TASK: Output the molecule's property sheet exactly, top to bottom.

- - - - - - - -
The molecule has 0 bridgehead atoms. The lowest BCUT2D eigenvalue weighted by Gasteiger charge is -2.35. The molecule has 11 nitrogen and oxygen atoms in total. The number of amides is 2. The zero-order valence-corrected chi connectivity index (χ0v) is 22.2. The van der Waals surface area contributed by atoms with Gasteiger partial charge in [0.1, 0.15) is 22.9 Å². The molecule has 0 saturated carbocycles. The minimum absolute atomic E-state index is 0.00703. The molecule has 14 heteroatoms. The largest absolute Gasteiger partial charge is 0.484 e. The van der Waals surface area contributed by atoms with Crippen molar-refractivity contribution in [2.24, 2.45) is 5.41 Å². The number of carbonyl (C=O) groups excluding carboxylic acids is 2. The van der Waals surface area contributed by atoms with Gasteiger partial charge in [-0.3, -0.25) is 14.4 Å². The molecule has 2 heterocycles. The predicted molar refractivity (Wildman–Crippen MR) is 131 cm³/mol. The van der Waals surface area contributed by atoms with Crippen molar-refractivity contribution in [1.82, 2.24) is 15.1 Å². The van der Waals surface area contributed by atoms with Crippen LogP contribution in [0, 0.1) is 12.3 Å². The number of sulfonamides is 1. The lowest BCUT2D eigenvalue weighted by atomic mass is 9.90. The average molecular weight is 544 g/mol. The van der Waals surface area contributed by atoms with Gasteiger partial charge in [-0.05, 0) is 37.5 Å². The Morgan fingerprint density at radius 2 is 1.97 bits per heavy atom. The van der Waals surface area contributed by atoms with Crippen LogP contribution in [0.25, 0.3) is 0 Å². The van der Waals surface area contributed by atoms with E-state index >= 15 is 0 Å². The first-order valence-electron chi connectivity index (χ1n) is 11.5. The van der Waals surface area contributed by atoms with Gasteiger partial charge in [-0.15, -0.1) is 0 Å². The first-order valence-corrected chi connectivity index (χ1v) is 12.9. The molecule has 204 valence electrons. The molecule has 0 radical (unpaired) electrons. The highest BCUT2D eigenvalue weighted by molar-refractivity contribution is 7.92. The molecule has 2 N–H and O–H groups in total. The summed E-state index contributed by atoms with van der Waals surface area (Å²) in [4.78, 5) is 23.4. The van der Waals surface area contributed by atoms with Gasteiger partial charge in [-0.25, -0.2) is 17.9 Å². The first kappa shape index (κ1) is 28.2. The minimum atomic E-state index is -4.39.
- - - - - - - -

The molecule has 0 bridgehead atoms. The lowest BCUT2D eigenvalue weighted by Gasteiger charge is -2.35. The molecule has 11 nitrogen and oxygen atoms in total. The number of amides is 2. The zero-order valence-corrected chi connectivity index (χ0v) is 22.2. The van der Waals surface area contributed by atoms with Gasteiger partial charge in [0.1, 0.15) is 22.9 Å². The molecule has 0 saturated carbocycles. The minimum absolute atomic E-state index is 0.00703. The molecule has 14 heteroatoms. The largest absolute Gasteiger partial charge is 0.484 e. The van der Waals surface area contributed by atoms with Crippen molar-refractivity contribution in [2.24, 2.45) is 5.41 Å². The number of carbonyl (C=O) groups excluding carboxylic acids is 2. The van der Waals surface area contributed by atoms with Gasteiger partial charge in [-0.3, -0.25) is 14.4 Å². The molecule has 2 heterocycles. The predicted molar refractivity (Wildman–Crippen MR) is 131 cm³/mol. The van der Waals surface area contributed by atoms with Crippen molar-refractivity contribution in [1.82, 2.24) is 15.1 Å². The van der Waals surface area contributed by atoms with Crippen LogP contribution in [0, 0.1) is 12.3 Å². The number of sulfonamides is 1. The lowest BCUT2D eigenvalue weighted by atomic mass is 9.90. The average molecular weight is 544 g/mol. The van der Waals surface area contributed by atoms with Gasteiger partial charge in [-0.05, 0) is 37.5 Å². The Morgan fingerprint density at radius 2 is 1.97 bits per heavy atom. The van der Waals surface area contributed by atoms with Crippen LogP contribution in [0.25, 0.3) is 0 Å². The van der Waals surface area contributed by atoms with E-state index >= 15 is 0 Å². The first-order valence-electron chi connectivity index (χ1n) is 11.5. The van der Waals surface area contributed by atoms with Gasteiger partial charge in [-0.15, -0.1) is 0 Å². The first-order valence-corrected chi connectivity index (χ1v) is 12.9. The molecule has 204 valence electrons. The molecule has 0 radical (unpaired) electrons. The highest BCUT2D eigenvalue weighted by molar-refractivity contribution is 7.92. The molecule has 2 N–H and O–H groups in total. The summed E-state index contributed by atoms with van der Waals surface area (Å²) in [4.78, 5) is 23.4. The van der Waals surface area contributed by atoms with Gasteiger partial charge in [-0.25, -0.2) is 17.9 Å². The first kappa shape index (κ1) is 28.2. The minimum atomic E-state index is -4.39.